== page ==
Perhaps the finest mules in the service of the Indian Government are those which carry its mountain artillery, an arm in which equipment, adaptation to work, smartness and efficiency in action seem to have reached their highest point. Some animals carry the guns, others ammunition chests, and others the wheels of the batteries, and all are able to go anywhere. In pictures by amateur artists you may see them represented in action on a mountain summit boldly outlined against the sky. But in practice this most picturesque position is not the best for the health of either gunners or mules, nor for efficient attack. There is a special science of mountain gunnery akin to good deer-stalking or ibex hunting. While watching a mountain battery at work, and studying the hill contours, you may gain some hint of the powers of an arm which delivers its fire from the most unexpected places, and seems to arrive by unseen and sheltered ways at exactly the proper point of attack. It is natural that the officers and men of so highly specialised a service should cherish an esprit de corps which is perhaps not exaggerated in a verse from my son’s barrack-room ballad, “Screw-Guns”—
“They send us along where the roads are, but mostly we goes where they ain’t;
We’d climb up the side of a sign-board an’ trust to the stick o’ the paint;
We’ve chivied the Naga an’ Lushai, we’ve give the Afreedee man fits,
For we fancies ourselves at two thousand, we guns that are built in two bits.”
“The torn boughs trailing o’er the tusks aslant,
The saplings reeling in the path he trod,
Declare his might,—our lord the elephant,
Chief of the ways of God.
“The black bulk heaving where the oxen pant,
The bowed head toiling where the guns careen,
Declare our might,—our slave the elephant,
The servant of the Queen.”
— R. K.
The Elephant has always been one of the wonders of the world, amazing in his aspect and full of delightful and surprising qualities. Nor does familiarity lessen his hold upon the imagination of mankind. Next after the cow he seems to be of all the beasts the Hindu favourite. At the present moment the most carefully-kept studs of Elephants are in the hands of Hindu Rajas, and the Muhammadan Nawāb prefers the horse. This is an ancient predilection on the part of the Hindu. While other animals represented in Hindu Art are merely decorative and conventional, or awkward and ill-understood, there is invariably a strong feeling for nature in Hindu elephant sculptures and paintings. The contrast may be noticed in most old temples, but especially in the sculptured gates or tori of the Sanchi tope in Central India, where all kinds of animals are shown, but the elephant alone is carved with complete knowledge, and unvarying truth of action.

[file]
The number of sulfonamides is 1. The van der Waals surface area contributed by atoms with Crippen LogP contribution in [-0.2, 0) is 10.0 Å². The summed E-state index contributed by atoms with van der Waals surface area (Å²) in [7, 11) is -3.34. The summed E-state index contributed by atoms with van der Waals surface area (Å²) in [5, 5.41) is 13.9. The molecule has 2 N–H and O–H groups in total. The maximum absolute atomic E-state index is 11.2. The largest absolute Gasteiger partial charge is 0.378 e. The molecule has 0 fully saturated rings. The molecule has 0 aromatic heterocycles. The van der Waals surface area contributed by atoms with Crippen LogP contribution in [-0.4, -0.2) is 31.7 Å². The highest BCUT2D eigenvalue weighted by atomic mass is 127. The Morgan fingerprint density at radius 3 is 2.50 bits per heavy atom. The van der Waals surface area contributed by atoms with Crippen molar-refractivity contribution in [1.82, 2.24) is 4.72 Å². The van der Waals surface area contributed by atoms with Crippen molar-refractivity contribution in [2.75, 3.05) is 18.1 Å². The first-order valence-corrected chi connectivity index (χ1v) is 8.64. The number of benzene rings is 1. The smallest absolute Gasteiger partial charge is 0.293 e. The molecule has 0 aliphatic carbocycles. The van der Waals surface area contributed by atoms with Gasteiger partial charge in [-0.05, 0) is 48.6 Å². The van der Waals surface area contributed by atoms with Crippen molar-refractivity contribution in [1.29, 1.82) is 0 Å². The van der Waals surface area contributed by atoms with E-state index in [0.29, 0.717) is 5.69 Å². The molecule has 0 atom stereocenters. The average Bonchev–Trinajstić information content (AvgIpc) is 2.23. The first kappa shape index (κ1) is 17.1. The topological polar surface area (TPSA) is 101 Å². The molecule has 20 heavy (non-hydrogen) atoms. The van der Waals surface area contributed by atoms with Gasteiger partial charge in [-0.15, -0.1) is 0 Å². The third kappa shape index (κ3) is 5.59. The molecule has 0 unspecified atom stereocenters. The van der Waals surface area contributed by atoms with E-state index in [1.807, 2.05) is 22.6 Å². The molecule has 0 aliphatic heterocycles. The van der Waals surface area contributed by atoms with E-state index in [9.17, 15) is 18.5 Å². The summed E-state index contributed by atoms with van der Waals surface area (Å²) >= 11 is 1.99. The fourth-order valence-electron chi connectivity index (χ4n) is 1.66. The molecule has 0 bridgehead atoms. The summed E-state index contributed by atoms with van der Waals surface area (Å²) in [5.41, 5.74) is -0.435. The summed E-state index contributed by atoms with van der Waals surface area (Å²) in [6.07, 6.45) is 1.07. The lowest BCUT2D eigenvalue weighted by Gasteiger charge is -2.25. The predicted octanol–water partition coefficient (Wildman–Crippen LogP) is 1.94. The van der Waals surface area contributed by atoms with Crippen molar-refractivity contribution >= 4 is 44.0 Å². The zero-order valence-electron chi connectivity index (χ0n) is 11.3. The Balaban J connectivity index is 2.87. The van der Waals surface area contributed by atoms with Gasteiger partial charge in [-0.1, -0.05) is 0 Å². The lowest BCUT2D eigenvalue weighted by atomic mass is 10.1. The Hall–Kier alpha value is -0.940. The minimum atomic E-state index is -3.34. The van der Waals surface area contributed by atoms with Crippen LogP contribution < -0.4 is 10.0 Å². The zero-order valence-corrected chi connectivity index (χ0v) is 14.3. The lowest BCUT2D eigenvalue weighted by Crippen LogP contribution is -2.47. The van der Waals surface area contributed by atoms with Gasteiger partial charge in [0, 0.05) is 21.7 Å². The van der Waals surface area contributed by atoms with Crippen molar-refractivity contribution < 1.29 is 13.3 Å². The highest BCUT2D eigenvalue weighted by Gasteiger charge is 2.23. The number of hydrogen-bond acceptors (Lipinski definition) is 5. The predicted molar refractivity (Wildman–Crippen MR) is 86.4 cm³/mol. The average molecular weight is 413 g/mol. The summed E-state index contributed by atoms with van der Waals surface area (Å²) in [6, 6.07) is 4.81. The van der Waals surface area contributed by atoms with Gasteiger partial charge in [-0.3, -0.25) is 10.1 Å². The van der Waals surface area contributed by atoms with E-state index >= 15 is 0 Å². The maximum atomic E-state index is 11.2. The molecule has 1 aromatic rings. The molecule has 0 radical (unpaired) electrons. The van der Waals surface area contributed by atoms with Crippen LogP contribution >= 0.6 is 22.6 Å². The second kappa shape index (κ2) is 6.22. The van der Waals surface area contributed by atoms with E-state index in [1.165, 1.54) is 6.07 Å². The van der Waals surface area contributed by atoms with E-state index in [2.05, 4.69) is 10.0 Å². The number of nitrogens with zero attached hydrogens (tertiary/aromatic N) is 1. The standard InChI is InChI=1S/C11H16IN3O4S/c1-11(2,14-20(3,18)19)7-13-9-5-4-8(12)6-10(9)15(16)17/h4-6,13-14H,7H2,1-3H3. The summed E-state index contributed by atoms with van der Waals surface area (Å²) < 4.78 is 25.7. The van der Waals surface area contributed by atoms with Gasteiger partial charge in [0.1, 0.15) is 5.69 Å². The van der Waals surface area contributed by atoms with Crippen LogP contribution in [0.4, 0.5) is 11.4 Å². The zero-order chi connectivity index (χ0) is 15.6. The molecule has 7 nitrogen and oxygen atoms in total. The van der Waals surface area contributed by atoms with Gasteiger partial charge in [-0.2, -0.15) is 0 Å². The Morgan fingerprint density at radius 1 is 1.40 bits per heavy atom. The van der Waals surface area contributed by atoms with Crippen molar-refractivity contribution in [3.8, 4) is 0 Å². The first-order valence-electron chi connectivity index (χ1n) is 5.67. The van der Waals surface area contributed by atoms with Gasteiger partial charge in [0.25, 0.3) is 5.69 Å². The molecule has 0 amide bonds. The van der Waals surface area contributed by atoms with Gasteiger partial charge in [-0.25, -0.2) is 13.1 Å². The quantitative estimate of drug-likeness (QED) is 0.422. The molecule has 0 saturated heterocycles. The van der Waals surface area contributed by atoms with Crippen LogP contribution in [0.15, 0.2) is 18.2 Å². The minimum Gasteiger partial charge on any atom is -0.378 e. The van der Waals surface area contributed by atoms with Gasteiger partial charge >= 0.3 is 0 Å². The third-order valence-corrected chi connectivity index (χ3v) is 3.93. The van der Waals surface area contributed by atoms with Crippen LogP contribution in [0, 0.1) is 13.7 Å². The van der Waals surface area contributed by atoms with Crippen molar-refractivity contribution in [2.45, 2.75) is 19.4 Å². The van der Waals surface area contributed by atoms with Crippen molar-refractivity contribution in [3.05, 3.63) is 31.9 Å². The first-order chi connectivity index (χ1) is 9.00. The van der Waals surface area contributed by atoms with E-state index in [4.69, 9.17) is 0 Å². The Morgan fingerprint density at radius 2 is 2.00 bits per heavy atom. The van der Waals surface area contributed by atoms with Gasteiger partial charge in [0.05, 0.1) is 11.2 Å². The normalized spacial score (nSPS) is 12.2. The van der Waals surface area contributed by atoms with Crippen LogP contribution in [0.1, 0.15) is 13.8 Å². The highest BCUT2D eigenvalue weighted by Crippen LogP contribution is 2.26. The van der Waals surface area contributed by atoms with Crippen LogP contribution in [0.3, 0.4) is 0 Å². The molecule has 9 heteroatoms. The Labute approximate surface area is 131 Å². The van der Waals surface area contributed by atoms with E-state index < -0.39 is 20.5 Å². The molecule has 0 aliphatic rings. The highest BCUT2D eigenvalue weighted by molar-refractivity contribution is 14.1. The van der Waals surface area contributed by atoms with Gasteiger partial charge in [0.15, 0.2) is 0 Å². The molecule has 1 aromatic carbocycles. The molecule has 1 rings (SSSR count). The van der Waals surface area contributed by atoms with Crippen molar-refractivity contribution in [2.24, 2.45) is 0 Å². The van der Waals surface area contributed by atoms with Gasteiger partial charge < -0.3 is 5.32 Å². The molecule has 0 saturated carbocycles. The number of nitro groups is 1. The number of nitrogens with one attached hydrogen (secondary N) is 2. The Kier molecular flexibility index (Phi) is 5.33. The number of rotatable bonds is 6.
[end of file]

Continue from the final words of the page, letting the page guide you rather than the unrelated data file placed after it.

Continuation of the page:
The grave beast is as great a favourite of the poet as of the artist. The back view of the elephant as he shuffles along, is like nothing so much as that of the stout and elderly “long-shore” fisherman and sailor of our English watering-places, whose capacious nether garments, alone among human habiliments, have the horizontally creased bagginess peculiar to the elephant. Dickens said long ago that the elephant employs the worst tailor in all the world. But these wrinkled columns suggest feminine grace to the Oriental poet, and “elephant-gaited” is the supreme and also the invariable expression for the voluptuous movements of women: “A voice as sweet as that of the Koil, and a gait as voluptuous as that of the elephant: An eye like the antelope’s, a waist like the lion’s, and a gait like the elephant’s,” are specimens of an endless series of descriptions of female beauty. Nor are these expressions confined to ancient poetry, for they are as current to-day as ever they were. Walking behind elephants and women, I have occasionally seen a hint of the poet’s meaning, but only a hint; and one is driven to the conclusion that the simile, like many more in Oriental verse, is mainly conventional. The beast gets along so quietly he might almost be said to glide, but his movements have little of the fine rhythmic swing and poise one sees in the noble gait of a well-formed Hindu woman.